Written by Paul J. Kozacky and Brian O’Connor
Westrec Marinas manages Chicago’s harbors and it recently hosted a party in celebration of the America’s Cup Race on a converted barge. The event surely created excitement, but the party barge may have entered the strange straits known as admiralty law which is often considered a legal world unto itself.
Admiralty Law Generally Applies
As set forth by the United States Supreme Court in Jerome B. Grubart, Inc. v. Great Lakes Dredge & Dock Co., 513 U.S. 527 (1995), admiralty jurisdiction generally attaches and admiralty law applies when a tort occurs on a vessel in navigable water or where an injury suffered on land is caused by a vessel on navigable water, when the tort has a sufficient connection with traditional maritime activity and poses a substantial risk to maritime commerce. Under Lozman v. City of Riviera Beach, Florida, 133 S. Ct. 735 (2013), it is possible that the reconfigured barge of the America’s Cup viewing party could be considered a “vessel” for admiralty purposes and the fresh water upon which she floated certainly constitutes navigable waters of the United States. the fact that the barge may have constituted a type of “pleasure boat” rather than a cargo vessel or ferry would not defeat admiralty jurisdiction. It’s not difficult to imagine scenarios where an incident on the barge could have disrupted maritime commerce, such as a search and rescue. Thus, it is possible that any injuries occurring on, around, or as a result of the party barge could be subjected to admiralty law and all of its intricacies.
Impact of Admiralty Jurisdiction
Application of admiralty law to torts involving the barge could prove significant for Chicago and Westrec Marinas, depending on their precise contractual arrangements, each of which could be sued for alleged negligence in a mishap. Notably, under the Local Governmental and Governmental Employees Tort Immunity Act, 745 ILCS 10/1-101 et seq., the city and its employees or agents generally are afforded broad immunity for their negligent conduct which results in harm to others. However, the city and its employees or agents would not be entitled to immunity in an admiralty case. See Workman v. City of New York, 179 U.S. 552 (1900); Complaint of Great Lakes Dredge & Dock Co., No. 92 C 6754, 1996 WL 210081 (N.D. Ill. Apr. 26, 1999). This is due to an important feature of admiralty law, which also is the ecumenical basis for the federal grant of admiralty jurisdiction under Article III of the United States Constitution, which states that for efficient maritime commerce, admiralty law has to be uniform. For example, it doesn’t make sense for a vessel to be governed by certain law on one bank of the Mississippi River and governed by inconsistent law on the other. Admiralty law strives for uniformity throughout the nation. Accordingly, in respect to a hypothetical patron injured on the barge, the city would be unable to cloak itself in municipal immunity.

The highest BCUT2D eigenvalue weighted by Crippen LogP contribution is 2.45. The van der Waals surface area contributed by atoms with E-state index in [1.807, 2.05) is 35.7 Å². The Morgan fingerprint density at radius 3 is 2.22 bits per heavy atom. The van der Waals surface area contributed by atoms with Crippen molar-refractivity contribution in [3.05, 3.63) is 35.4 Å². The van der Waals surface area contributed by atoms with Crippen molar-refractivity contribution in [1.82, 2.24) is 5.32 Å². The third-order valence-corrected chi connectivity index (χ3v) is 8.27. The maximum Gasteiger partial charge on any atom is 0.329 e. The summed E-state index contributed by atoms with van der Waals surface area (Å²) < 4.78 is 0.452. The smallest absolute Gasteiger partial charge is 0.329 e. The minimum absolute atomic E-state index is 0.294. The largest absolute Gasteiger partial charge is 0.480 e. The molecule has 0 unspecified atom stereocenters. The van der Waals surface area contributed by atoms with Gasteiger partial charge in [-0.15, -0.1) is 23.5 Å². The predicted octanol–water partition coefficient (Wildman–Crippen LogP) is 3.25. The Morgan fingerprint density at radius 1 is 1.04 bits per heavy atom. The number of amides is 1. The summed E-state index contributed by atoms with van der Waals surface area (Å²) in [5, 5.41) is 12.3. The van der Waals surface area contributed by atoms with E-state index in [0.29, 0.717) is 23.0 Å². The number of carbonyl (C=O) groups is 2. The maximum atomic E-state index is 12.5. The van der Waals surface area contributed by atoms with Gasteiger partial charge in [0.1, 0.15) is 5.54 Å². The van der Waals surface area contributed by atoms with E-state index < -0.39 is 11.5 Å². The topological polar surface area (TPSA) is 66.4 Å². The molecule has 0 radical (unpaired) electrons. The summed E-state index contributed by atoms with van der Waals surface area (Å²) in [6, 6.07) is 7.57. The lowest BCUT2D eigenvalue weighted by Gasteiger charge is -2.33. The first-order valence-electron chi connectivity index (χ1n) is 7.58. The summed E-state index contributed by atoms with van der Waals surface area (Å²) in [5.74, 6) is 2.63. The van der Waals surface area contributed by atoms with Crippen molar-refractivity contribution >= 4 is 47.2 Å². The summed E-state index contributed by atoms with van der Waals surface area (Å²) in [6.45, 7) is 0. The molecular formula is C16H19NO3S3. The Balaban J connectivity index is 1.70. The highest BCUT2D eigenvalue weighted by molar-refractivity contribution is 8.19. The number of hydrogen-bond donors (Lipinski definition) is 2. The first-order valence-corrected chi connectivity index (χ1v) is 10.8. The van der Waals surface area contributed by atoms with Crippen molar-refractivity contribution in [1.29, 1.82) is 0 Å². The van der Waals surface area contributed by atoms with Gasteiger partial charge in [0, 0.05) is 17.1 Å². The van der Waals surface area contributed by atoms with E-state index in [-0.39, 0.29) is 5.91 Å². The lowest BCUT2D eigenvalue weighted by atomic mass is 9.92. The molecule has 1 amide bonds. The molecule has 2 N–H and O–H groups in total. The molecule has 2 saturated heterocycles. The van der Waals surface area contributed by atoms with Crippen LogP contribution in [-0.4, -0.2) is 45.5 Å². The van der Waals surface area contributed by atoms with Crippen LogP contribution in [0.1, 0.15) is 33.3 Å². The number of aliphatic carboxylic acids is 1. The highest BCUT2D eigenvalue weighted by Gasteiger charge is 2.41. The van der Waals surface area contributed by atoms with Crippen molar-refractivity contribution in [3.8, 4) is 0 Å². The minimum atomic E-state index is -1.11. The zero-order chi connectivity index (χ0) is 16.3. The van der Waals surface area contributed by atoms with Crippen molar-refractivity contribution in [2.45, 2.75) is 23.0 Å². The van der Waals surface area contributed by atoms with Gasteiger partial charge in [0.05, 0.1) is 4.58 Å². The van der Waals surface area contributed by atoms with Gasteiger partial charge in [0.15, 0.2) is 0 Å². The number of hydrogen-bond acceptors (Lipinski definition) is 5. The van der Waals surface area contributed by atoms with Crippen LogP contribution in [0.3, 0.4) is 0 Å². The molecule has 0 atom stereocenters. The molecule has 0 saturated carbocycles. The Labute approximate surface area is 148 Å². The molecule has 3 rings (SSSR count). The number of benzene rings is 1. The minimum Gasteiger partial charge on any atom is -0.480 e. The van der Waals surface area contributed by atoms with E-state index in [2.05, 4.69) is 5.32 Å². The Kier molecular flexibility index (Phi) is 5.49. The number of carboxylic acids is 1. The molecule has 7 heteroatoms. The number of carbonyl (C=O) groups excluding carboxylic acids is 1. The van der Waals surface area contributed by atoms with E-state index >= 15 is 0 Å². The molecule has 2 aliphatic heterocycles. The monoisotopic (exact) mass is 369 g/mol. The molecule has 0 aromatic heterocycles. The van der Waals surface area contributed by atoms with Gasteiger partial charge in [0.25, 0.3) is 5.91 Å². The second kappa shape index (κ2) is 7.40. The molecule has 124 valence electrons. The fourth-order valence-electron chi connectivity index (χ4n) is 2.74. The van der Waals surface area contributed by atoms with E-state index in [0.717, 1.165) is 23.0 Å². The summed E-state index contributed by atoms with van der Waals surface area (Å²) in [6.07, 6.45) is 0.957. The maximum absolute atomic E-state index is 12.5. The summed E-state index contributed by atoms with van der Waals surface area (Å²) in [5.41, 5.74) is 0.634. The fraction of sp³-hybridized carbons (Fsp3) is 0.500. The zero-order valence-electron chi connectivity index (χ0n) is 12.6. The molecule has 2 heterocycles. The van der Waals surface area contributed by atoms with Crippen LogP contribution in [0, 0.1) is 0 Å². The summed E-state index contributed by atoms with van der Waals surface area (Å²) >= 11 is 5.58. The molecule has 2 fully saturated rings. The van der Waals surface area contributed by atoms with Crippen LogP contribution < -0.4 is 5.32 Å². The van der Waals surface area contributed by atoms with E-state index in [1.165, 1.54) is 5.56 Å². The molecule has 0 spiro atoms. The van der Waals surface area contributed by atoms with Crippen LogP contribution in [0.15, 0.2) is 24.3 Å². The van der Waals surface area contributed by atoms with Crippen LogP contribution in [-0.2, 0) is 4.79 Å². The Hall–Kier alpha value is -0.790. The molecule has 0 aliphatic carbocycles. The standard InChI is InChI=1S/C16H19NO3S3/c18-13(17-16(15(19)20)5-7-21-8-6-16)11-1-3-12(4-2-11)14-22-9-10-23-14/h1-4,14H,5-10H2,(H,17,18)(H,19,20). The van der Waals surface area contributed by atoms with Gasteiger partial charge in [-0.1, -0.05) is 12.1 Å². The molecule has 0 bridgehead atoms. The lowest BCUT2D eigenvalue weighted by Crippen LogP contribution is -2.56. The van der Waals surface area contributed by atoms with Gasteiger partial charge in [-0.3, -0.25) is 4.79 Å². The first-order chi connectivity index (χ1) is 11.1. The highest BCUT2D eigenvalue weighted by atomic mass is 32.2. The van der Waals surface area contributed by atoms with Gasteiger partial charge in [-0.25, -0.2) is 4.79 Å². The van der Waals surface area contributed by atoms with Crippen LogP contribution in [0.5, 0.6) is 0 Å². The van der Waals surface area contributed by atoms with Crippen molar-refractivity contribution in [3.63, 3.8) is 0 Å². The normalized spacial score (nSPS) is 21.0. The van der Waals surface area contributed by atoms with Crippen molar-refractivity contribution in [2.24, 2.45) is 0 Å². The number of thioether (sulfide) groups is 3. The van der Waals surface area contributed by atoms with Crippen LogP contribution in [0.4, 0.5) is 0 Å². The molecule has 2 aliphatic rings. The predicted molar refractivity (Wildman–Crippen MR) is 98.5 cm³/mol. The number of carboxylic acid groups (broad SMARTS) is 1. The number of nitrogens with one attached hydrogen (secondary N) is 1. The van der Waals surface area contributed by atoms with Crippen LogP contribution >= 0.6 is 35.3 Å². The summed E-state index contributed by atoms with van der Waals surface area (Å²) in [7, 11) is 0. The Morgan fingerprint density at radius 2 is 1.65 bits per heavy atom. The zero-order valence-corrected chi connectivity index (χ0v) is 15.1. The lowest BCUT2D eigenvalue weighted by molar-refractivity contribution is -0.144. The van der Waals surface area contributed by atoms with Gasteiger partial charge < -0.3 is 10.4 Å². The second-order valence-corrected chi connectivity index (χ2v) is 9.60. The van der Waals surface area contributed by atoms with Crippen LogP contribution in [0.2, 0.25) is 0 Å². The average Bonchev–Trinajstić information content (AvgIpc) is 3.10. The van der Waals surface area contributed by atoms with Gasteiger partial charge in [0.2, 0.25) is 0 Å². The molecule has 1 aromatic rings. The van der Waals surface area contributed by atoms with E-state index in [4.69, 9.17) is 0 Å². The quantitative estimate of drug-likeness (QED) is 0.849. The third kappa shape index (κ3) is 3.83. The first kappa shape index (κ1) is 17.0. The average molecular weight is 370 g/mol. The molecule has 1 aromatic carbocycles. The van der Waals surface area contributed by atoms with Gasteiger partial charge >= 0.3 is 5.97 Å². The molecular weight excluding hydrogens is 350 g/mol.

It’s also possible that the application of admiralty law could provide some benefit to the owner of the converted barge. Under admiralty law, and pursuant to the Limitation of Vessel Owner’s Liability Act, 46 U.S.C. § 30501 et seq., a vessel owner may institute a petition to limit its liability to the value of the vessel (and pending freight) in respect to claims brought by injured parties, provided the owner is not in privity to the cause of loss. By illustration, it was possible that an American court would determine limitation on liability to passengers lost aboard the R.M.S. TITANIC at merely the value of her 14 lifeboats and some unpaid passenger fare, $92,000 of the $16 million claimed. Such an opportunity to limit liability and prevent massive punitive damage judgments is only available to vessel owners in admiralty.
Admiralty law presents many differences with state law. For example, under 815 ILCS 205/2, a claimant generally is entitled to prejudgment interest on a claim only where that claim is based upon a written instrument. In admiralty, an award of prejudgment interest for all claims is the norm. See City of Milwaukee v. Cement Div., Nat’l Gypsum Co., 515 U.S. 189, 195-99 (1995). Under Illinois law and pursuant to the Seventh Amendment for common law cases exceeding a whopping $20 in controversy, civil defendants have a right to a trial by jury, unless otherwise waived contractually. 735 ILCS 5/2-1105. Contrarily, admiralty law allows a plaintiff generally to secure a bench trial, even if defendants desire a jury. See St. Paul Fire and Marine Ins. Co. v. Lago Canyon, Inc., 561 F.3d 1181 (11thCir. 2009). In the context of ocean carriage, admiralty law provides substantial property damage limitations and strong enforcement of forum selection clauses, including of foreign fora, which do not exist in motor or rail carriage.